Title:
Ticket exchange for combating fax spam
Kind Code:
A1


Abstract:
A fax transmission system configured to combat spam in a fax network. The system can include a fax transmission processsor coupled to a ticket service and configured to transmit selected facsimile images only when the ticket service validates corresponding ones of tickets issued by the ticket service. Notably, both the fax transmission processor and the ticket service can be disposed in a broadcast fax network.



Inventors:
El-gazzar, Amin (Key Biscayne, FL, US)
Musgrove, Ralph (Toronto, CA)
Application Number:
10/847117
Publication Date:
11/17/2005
Filing Date:
05/17/2004
Assignee:
Venali, Inc.
Primary Class:
Other Classes:
358/400
International Classes:
H04N1/32; H04N1/327; H04N1/00; (IPC1-7): H04N1/00
View Patent Images:



Primary Examiner:
BECKLEY, JONATHAN R
Attorney, Agent or Firm:
Shutts & Bowen LLP (West Palm Beach, FL, US)
Claims:
1. A fax transmission system comprising: a fax transmission processor coupled to a ticket service and configured to transmit selected facsimile images only when said ticket service validates corresponding ones of tickets issued by said ticket service.

2. The fax transmission system of claim 1, wherein said fax transmission processor and said ticket service are disposed in a broadcast fax network.

3. The fax transmission system of claim 1, further comprising a plurality of counters associated with corresponding ones of identifiable fax senders, each said counter having a configuration for incrementing responsive to an invalid attempt to transmit a facsimile image on behalf of a corresponding one of said identifiable fax senders.

4. The fax transmission system of claim 3, wherein said fax transmission system is further configured to block processing of selected facsimile images for a specific one of said identifiable fax senders when a corresponding one of said counters exceeds a threshold value.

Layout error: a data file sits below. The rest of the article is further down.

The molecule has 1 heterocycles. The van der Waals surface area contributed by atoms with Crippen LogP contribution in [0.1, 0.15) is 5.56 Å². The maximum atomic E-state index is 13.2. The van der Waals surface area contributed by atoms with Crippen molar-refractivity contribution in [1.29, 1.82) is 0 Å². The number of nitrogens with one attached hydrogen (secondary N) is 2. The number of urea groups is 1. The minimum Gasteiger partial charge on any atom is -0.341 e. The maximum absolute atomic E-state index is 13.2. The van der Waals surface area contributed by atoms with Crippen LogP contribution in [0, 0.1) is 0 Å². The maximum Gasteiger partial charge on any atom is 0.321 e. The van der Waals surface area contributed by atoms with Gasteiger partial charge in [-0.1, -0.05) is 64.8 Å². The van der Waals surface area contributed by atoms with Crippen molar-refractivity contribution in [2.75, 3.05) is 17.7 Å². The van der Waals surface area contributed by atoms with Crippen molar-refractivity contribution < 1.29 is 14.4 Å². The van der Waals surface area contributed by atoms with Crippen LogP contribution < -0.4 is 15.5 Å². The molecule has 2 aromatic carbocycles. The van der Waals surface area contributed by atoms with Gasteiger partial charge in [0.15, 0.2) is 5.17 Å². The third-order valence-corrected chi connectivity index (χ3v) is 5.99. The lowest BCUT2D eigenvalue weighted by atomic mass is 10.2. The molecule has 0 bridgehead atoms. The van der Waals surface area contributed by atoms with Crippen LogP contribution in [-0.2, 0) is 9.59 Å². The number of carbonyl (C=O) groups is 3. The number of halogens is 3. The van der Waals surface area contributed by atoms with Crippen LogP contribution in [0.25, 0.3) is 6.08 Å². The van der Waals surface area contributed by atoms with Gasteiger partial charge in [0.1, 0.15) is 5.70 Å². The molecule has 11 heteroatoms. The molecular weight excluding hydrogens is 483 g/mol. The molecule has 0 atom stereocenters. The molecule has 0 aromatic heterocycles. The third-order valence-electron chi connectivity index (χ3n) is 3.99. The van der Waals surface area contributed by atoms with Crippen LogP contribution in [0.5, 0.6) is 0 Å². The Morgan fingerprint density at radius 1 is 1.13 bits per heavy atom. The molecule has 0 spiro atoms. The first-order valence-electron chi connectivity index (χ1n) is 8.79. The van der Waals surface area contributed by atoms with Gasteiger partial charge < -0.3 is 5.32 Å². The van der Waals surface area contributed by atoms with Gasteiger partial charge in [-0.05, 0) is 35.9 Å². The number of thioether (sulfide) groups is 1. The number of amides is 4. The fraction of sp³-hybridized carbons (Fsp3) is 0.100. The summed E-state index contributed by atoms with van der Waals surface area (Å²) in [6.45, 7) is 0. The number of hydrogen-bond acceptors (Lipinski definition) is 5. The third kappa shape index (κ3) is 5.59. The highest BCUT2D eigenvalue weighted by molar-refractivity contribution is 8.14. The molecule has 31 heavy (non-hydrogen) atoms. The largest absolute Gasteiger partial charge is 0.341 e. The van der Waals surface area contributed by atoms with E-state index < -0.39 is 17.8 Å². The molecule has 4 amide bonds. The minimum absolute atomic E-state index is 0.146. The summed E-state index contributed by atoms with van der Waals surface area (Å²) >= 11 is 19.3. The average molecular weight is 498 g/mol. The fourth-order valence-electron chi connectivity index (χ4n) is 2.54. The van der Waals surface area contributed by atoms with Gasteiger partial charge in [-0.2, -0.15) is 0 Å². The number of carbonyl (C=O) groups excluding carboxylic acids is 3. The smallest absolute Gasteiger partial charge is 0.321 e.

5. The fax transmission system of claim 1, further comprising a pricing function coupled to said ticket service and configured to determine whether tickets should be issued to requesters based upon a computation of resources consumed by said requestors.

6. A method for combating fax spam, the method comprising the steps of: receiving a request to transmit a facsimile image from an identifiable sender; validating and canceling a ticket received in association with said request; and, blocking said request if said ticket does not validate.

7. The method of claim 6, further comprising the steps of: computing a quantity of resources consumed by said identifiable sender in transmitting said facsimile image; and, issuing said ticket only if said computed quantity exceeds a threshold value.

8. The method of claim 6, further comprising the steps of: resetting a counter for said identifiable sender; incrementing said counter each time a ticket received in association with a request from said identifiable sender does not validate; and, blocking subsequent requests from said identifiable sender once said counter exceeds a threshold value.

9. The method of claim 6, further comprising the step of notifying said identifiable sender by electronic mail when said ticket does not validate.

10. The method of claim 8, further comprising the steps of: resetting a counter for said identifiable sender; incrementing said counter each time a ticket received in association with a request from said identifiable sender does not validate; and, withholding notification for subsequent requests from said identifiable sender once said counter exceeds a threshold value.

11. A machine readable storage having stored thereon a computer program for combating fax spam, the computer program comprising a routine set of instructions for causing the machine to perform the steps of: receiving a request to transmit a facsimile image from an identifiable sender; validating and canceling a ticket received in association with said request; and, blocking said request if said ticket does not validate.

12. The machine readable storage of claim 11, further comprising the steps of: computing a quantity of resources consumed by said identifiable sender in transmitting said facsimile image; and, issuing said ticket only if said computed quantity exceeds a threshold value.

13. The machine readable storage of claim 11, further comprising the steps of: resetting a counter for said identifiable sender; incrementing said counter each time a ticket received in association with a request from said identifiable sender does not validate; and, blocking subsequent requests from said identifiable sender once said counter exceeds a threshold value.